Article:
Dragonwood: A Game of Dice and Daring
Dragonwood is a dice and card based game designed by Darren Kisgen and published by GameWright Games. A “game of dice and daring” with a medieval fantasy theme, it is designed for two to four players age 8+, but any child who can read can play. With some minor rule shifting, Dragonwood was playable by our four-year-old.
In Dragonwood, players are tasked with capturing the orange and blue dragons, and they can gain items and defeat creatures along the way to help them in their quest. Each player is dealt 5 cards to start the game. On a player’s turn, they can “Reload” (draw a card from the Adventurer Deck) or “Capture” (play cards to try to defeat one of a few face up cards on the table in an area called the “Landscape”).
The Adventurer Deck is a collection of cards of five different colors with numbers ranging from 1 to 12. This is functionally very similar to a standard deck of cards. Players acquire these cards by “reloading” during their turn, drawing a single card from the face-down deck. When it is time to attempt to capture a card from the Landscape, players can play up to 6 cards from their hand.
Each Landscape card has at least three numbers on it – numbers for “strike” strength, “stomp” strength, and “scream” strength. Item cards have a special ability the player can use if they get the card, and creature cards have a victory point value the player earns if they defeat the creature.
Strike, Stomp, or Scream
One of my favorite parts of Dragonwood is how the Landscape cards are captured. Players can attempt to acquire a card from the Landscape by striking, stomping on, or screaming at the card in question. To “strike” at a card, the player must play a set of cards from their hand in sequential order – a straight. To “stomp” a card, the player must play a set of cards from their hand that are all the same number – up to six-of-a-kind. Finally, to “scream” at a card, the player must play a set of cards of the same color – a flush. They then roll dice – one for each card played, and add them together for a total score. Meeting or exceeding the target card’s strength captures the card.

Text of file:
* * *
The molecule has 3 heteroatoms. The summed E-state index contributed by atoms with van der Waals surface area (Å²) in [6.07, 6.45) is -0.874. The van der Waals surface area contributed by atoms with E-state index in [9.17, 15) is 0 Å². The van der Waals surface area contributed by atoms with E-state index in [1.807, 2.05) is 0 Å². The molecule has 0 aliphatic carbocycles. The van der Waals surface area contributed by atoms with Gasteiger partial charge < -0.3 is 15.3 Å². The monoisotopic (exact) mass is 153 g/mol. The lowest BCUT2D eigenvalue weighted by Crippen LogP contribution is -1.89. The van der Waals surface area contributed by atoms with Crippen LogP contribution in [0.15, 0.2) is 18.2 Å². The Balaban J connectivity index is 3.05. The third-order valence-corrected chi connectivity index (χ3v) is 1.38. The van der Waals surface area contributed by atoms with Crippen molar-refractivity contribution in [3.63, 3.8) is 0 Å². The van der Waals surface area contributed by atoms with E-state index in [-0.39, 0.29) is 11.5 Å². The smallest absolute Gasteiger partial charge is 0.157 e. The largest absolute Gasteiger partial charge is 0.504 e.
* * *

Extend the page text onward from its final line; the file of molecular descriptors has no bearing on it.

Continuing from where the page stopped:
These card sets introduce a terrific poker-like element that is clearly and easily understandable for young children. Readers can explain the item cards that have text, or they can simply be removed to allow a non-reader to play if they are able to count.
At the end of the game, when both dragons have been captured or the Adventure Deck has been run through twice, the winner is the player with the most victory points. Again, this is a great opportunity for rule-shifting with younger children. One option would be to merely count the captured creatures and award the win to the player with the most captured creatures. This can encourage children to grasp the idea of opportunity and seek to defeat the easiest creatures available.
Dragonwood is a wonderfully simple game that is a joy to play and offers fantastic replayability. Unlike many classic “children’s games” that are purely luck based (and generally insufferable for parents to play over and over) Dragonwood offers the opportunity for simple strategy. The art is beautiful and the mechanics translate well into a narration (“I will stomp on the goblin!”). Dragonwood is a delight to play with children and adults alike.
On top of the stellar gameplay, Dragonwood helps children practice pattern recognition, counting, probability, and strategy. At a price between $10-$15, Dragonwood is an excellent addition to a young gamer’s burgeoning library.
You can purchase your own copy of Dragonwood at Amazon or your friendly local game store.
The Family Gamers were provided a complimentary copy of Dragonwood for review.
Dragonwood: A Game of Dice and Daring
Time: 20-30 minutes